A new study indicates that despite calls for greater auditor independence, investors prefer companies to be audited by the same firm that also provides it with tax services.

The study, which appears in the spring issue of the Journal of the American Taxation Association, published by the American Accounting Association, found that audits gain credibility with investors when they are performed by firms that combine them with tax services.

"On average, investors perceive the benefits of auditor-provided tax services (i.e. enhanced financial-reporting quality due to knowledge spillover) to be greater than the cost (i.e., the likely threat to auditor independence associated with auditor-provided tax services),” said the study’s authors, Gopal V. Krishnan of American University, Gnanakumar Visvanathan of George Mason University and Wei Yu of the University of Tennessee,

"Everyone agrees that there are potential hazards and benefits to combining tax services with auditing; the question is, which are greater,” said Krishnan. “The principal risk is that auditors who perform tax services will get too close to the client and lose a critical measure of independence and objectivity that the public has a right to demand. Certainly we've seen some flagrant examples of this. But doing tax services also provides lessons about a company that we call knowledge spillover, which can enhance audit quality. What our study reveals is that investors, on the whole, consider the spillover benefit to outweigh the independence risk."

How might spillover from the tax side to the audit side work? “Knowledge of an audit client’s aggressive tax-reporting can shed light on management’s mindset, the company’s tone at the top,” said Krishnan. "This helps an auditor devise ways of detecting and constraining earnings manipulation. For example, substantial differences in what a company reports on public financial statements and what it reports to the IRS in its tax returns can be a red flag to the auditor, signaling fraud or overly aggressive financial reporting.”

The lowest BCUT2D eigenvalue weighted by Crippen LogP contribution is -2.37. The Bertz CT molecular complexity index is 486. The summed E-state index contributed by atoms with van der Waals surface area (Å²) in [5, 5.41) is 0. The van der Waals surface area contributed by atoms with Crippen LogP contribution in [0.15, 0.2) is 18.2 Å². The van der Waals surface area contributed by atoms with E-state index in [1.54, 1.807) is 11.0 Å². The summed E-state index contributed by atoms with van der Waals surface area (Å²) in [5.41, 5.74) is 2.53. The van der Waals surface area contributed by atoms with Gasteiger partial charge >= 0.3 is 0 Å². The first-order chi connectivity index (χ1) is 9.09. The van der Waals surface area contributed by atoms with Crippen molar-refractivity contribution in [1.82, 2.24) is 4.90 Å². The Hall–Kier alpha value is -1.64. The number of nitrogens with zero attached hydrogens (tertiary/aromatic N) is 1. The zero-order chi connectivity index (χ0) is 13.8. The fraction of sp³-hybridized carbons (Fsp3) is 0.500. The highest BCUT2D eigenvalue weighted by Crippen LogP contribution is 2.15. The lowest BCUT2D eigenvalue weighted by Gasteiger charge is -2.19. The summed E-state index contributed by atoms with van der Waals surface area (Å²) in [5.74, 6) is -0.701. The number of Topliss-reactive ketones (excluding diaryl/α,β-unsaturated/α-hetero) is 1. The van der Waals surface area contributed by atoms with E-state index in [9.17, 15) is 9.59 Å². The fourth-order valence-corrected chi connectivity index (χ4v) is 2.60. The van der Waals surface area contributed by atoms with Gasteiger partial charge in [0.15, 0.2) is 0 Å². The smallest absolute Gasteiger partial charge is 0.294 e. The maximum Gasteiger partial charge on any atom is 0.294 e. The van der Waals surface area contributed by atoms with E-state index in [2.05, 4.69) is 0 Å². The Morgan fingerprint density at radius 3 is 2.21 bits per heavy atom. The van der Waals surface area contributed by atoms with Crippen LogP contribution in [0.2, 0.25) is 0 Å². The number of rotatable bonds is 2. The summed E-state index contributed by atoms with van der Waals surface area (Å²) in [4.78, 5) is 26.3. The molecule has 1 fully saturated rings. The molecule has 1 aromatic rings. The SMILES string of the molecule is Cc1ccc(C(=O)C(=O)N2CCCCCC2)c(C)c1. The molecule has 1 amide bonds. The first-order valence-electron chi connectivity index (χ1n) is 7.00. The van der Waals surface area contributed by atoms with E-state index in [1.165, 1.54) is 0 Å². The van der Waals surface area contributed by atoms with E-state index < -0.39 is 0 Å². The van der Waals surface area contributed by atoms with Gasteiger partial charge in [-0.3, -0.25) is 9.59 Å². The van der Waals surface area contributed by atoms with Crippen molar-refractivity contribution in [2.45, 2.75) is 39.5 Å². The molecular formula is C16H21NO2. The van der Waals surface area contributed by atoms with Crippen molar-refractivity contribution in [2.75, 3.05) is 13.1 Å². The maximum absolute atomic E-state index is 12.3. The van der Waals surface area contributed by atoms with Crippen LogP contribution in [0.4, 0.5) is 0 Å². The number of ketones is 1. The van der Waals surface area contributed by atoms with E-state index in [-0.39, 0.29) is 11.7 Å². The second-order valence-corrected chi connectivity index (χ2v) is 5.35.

The researchers analyzed thousands of U.S. public companies over the course of the nine-year span 2000-2008, yielding approximately 28,000 firm-years' worth of data. In about two-thirds of the cases, a single accounting company provided both audit and tax services.

For each of the 28,000 firm-years, the professors analyzed how the interaction between two key variables affected company stock price -- 1) the ratio of tax fees to total fees paid to the auditor, and 2) earnings per share. In general, the higher the ratio of tax fees to total fees, the more pronounced the effect of earnings on stock price.

They found that earnings results had more credibility when auditors provided both tax and auditing service than when they did not. Indeed, the effect of earnings on stock price was about 16 percent greater, all else being equal, with the valuation increasing in the amount of tax services rendered.

"In addition, the joint provision of audit and tax services helps detect potential financial-reporting problems on a timely basis,” Krishnan added. “As part of their reviews of quarterly financial statements, auditors will have access to quarterly tax reviews, and this will likely uncover controversial issues more quickly than when the auditor has to rely on information provided at year's end. Timely detection is important because the auditor can take steps immediately to constrain future attempts at earnings management."

At what point did joint services gain favor on Wall Street? While the study doesn't seek to answer that, Krishnan observed that previous studies have found the two in combination to be associated with less earnings manipulation, fewer financial restatements, more going-concern opinions, and more ample tax reserves. "While we started out with no idea what investor sentiment would be, it turns out not to be too far from what scholars have been finding," he said.

In conclusion, the authors see three principal implications from the study: "First, for firms currently using their auditor for tax services, our findings indicate that investors are supportive of their decision... Second, for firms that have hired a non-auditor for their tax services, our findings suggest that the decision to decouple audit and tax service providers could be a costly choice...Third, to PCAOB and other regulators, our results suggest that further restriction or outright banning of auditor-provided tax services might have an unintended consequence on the value-relevance of earnings."